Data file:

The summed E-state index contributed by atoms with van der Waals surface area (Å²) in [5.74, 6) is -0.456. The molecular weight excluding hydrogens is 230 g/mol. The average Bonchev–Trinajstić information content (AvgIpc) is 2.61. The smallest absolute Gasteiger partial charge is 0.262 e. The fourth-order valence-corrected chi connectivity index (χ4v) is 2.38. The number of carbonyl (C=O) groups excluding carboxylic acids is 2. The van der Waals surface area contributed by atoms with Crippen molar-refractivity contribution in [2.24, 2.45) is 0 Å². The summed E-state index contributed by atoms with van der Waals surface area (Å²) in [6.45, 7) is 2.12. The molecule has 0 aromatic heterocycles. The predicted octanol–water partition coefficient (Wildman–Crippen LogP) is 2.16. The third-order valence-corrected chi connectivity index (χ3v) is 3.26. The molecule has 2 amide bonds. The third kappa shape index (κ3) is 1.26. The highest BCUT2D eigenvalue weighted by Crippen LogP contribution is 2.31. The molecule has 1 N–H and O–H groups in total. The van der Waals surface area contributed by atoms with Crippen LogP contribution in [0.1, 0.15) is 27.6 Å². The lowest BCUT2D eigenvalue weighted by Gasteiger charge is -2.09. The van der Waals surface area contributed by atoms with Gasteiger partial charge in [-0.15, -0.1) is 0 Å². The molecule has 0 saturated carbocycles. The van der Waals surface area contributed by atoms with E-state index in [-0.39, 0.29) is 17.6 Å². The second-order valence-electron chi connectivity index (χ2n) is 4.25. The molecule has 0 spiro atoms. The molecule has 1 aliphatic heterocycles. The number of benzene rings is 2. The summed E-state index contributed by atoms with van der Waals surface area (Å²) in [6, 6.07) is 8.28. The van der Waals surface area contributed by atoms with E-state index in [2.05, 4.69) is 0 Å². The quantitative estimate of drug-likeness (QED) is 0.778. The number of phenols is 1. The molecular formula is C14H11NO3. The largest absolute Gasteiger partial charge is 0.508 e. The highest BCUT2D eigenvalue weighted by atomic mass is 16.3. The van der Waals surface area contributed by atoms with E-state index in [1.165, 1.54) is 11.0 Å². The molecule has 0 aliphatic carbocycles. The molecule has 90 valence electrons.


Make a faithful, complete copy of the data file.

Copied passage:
The summed E-state index contributed by atoms with van der Waals surface area (Å²) in [5.74, 6) is -0.456. The molecular weight excluding hydrogens is 230 g/mol. The average Bonchev–Trinajstić information content (AvgIpc) is 2.61. The smallest absolute Gasteiger partial charge is 0.262 e. The fourth-order valence-corrected chi connectivity index (χ4v) is 2.38. The number of carbonyl (C=O) groups excluding carboxylic acids is 2. The van der Waals surface area contributed by atoms with Crippen molar-refractivity contribution in [2.24, 2.45) is 0 Å². The summed E-state index contributed by atoms with van der Waals surface area (Å²) in [6.45, 7) is 2.12. The molecule has 0 aromatic heterocycles. The predicted octanol–water partition coefficient (Wildman–Crippen LogP) is 2.16. The third-order valence-corrected chi connectivity index (χ3v) is 3.26. The molecule has 2 amide bonds. The third kappa shape index (κ3) is 1.26. The highest BCUT2D eigenvalue weighted by Crippen LogP contribution is 2.31. The molecule has 1 N–H and O–H groups in total. The van der Waals surface area contributed by atoms with Crippen LogP contribution in [0.1, 0.15) is 27.6 Å². The lowest BCUT2D eigenvalue weighted by Gasteiger charge is -2.09. The van der Waals surface area contributed by atoms with Gasteiger partial charge in [-0.15, -0.1) is 0 Å². The molecule has 0 saturated carbocycles. The van der Waals surface area contributed by atoms with E-state index in [-0.39, 0.29) is 17.6 Å². The second-order valence-electron chi connectivity index (χ2n) is 4.25. The molecule has 0 spiro atoms. The molecule has 1 aliphatic heterocycles. The number of benzene rings is 2. The summed E-state index contributed by atoms with van der Waals surface area (Å²) in [6, 6.07) is 8.28. The van der Waals surface area contributed by atoms with E-state index in [2.05, 4.69) is 0 Å². The quantitative estimate of drug-likeness (QED) is 0.778. The number of phenols is 1. The molecular formula is C14H11NO3. The largest absolute Gasteiger partial charge is 0.508 e. The highest BCUT2D eigenvalue weighted by atomic mass is 16.3. The van der Waals surface area contributed by atoms with E-state index in [1.165, 1.54) is 11.0 Å². The molecule has 0 aliphatic carbocycles. The molecule has 90 valence electrons.